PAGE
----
Au­to­cutie? Not me, I’m a work nerd

She had a se­ri­ous ca­reer and a head full of stats when TV fame beck­oned. But has Anna Daly’s suc­cess been as ef­fort­less as it looks, asks Nikki Walsh

The Irish Mail on Sunday - TV Week - - COVER STORY -

Anna Daly is stand­ing on top of a ta­ble in the lobby of the Radis­son Blu Royal Ho­tel Dublin when I ar­rive for our in­ter­view. She is wear­ing a floor­length black dress and a pho­tog­ra­pher is snap­ping away. She catches sight of me and laughs. ‘You didn’t tell me I’d have to go up on this!’ I go up­stairs to wait for her and she ap­pears, min­utes later, dressed in a blue shift dress and a pair of Uggs. She apol­o­gises for her ap­pear­ance — ‘The state of me!’ — but she doesn’t have to. More beau­ti­ful than her pho­to­graphs might sug­gest, the 34-year-old could be an earth­ier ver­sion of Grace Kelly. She drops into a chair and sti­fles a yawn. It is mid­day but Anna has al­ready done a day’s work, pre­sent­ing TV3’S Ire­land AM.

‘The alarm goes off at 4am,’ she tells me in a faintly hor­ri­fied voice. ‘I get ev­ery­thing ready the night be­fore and I head straight to the make-up room where I have two or three cups of cof­fee.’ In the news­room, adren­a­line kicks in. ‘I al­ways com­pare it to get­ting on a flight. In the taxi you are ex­hausted, but once you get it in the ter­mi­nal, you re­alise you are in a fully func­tion­ing work­place and it kinds of rubs off on you. You snap out of it.’ On set, she loves the ban­ter. ‘We have so many giddy mo­ments. It re­minds me of all those times I was thrown out of class for laugh­ing too much. View­ers like that. A bit of slag­ging. They know you’re not on au­tocue.’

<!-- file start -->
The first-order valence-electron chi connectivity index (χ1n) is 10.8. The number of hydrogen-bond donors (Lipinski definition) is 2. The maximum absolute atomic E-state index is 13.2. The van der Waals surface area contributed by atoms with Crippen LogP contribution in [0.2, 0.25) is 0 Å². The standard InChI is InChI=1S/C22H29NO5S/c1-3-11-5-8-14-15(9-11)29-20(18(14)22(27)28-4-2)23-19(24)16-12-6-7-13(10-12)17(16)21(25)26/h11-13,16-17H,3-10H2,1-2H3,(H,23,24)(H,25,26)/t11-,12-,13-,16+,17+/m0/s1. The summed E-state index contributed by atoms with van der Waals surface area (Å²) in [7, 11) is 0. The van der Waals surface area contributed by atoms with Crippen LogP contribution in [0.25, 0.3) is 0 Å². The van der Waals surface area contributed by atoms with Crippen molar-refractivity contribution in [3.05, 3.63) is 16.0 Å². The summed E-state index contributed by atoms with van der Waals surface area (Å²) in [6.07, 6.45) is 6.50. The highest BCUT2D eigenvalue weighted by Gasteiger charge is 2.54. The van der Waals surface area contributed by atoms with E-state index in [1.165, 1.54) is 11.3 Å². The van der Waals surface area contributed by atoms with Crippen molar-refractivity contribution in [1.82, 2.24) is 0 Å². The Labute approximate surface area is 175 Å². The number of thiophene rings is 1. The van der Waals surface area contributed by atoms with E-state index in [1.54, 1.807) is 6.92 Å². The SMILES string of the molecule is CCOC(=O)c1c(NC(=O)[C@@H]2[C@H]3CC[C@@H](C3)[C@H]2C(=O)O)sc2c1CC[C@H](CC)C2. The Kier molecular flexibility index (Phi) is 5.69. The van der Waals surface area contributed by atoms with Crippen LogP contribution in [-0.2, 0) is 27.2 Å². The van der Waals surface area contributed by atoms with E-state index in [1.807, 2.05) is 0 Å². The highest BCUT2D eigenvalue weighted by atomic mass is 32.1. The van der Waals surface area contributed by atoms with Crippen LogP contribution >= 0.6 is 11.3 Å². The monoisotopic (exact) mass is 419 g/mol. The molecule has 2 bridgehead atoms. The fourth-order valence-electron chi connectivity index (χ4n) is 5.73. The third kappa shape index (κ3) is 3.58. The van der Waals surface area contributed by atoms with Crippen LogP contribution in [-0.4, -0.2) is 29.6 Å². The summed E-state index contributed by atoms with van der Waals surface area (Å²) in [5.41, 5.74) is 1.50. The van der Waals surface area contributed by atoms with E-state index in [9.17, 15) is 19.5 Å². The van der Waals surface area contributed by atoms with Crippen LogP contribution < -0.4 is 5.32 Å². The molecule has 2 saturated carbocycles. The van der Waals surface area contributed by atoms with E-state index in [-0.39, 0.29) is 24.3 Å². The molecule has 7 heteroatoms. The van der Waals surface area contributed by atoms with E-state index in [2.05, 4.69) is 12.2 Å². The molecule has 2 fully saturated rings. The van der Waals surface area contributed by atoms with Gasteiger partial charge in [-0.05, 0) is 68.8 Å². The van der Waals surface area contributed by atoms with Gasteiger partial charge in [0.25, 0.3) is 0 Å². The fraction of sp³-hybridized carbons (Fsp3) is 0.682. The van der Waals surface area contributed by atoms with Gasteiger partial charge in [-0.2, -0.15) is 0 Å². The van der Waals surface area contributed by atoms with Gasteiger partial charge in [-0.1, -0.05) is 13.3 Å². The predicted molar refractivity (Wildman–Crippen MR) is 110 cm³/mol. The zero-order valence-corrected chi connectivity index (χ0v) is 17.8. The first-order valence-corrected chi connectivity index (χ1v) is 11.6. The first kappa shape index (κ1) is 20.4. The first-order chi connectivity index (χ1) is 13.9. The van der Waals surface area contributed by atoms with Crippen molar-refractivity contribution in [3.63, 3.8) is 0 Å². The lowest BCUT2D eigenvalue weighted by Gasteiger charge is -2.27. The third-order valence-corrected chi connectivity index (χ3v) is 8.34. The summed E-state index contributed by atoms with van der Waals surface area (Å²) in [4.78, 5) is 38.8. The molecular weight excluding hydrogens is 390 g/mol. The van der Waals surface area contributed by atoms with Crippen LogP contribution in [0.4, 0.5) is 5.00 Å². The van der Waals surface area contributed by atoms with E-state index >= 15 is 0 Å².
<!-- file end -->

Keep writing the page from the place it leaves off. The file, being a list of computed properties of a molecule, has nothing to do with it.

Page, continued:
And there’s no in­fight­ing. ‘All the dra­mas that hap­pen off cam­era are per­sonal. You might burst into tears af­ter an in­ter­view, and you have 30 sec­onds to pull your­self to­gether be­fore you are on cam­era again, or you might be out­side Tem­ple Street Hospi­tal cry­ing on the steps be­cause you can’t cry in front of the kids and the cam­era man is hug­ging you…’

The el­dest of two chil­dren, Anna grew up in Tem­pleogue, Dublin. Her fa­ther is in the mo­tor trade and her brother is a me­chanic. ‘I know more about cars than the av­er­age girl,’ she says. ‘And I ab­so­lutely love them. They’ve been my big­gest waste of money though — I have a Mini Cooper with all the trim­mings that has bro­ken my heart!’

Grow­ing up, she never con­sid­ered a ca­reer in tele­vi­sion. ‘I can’t even say it didn’t ap­peal to me be­cause I never thought about it.’ With a flair for busi­ness, she went into mar­ket­ing. She landed a job in TV3, and quickly rose up the ranks to be­come mar­ket­ing man­ager. ‘I got stuck in. I put in the hard work. I think I have the right at­ti­tude to work.’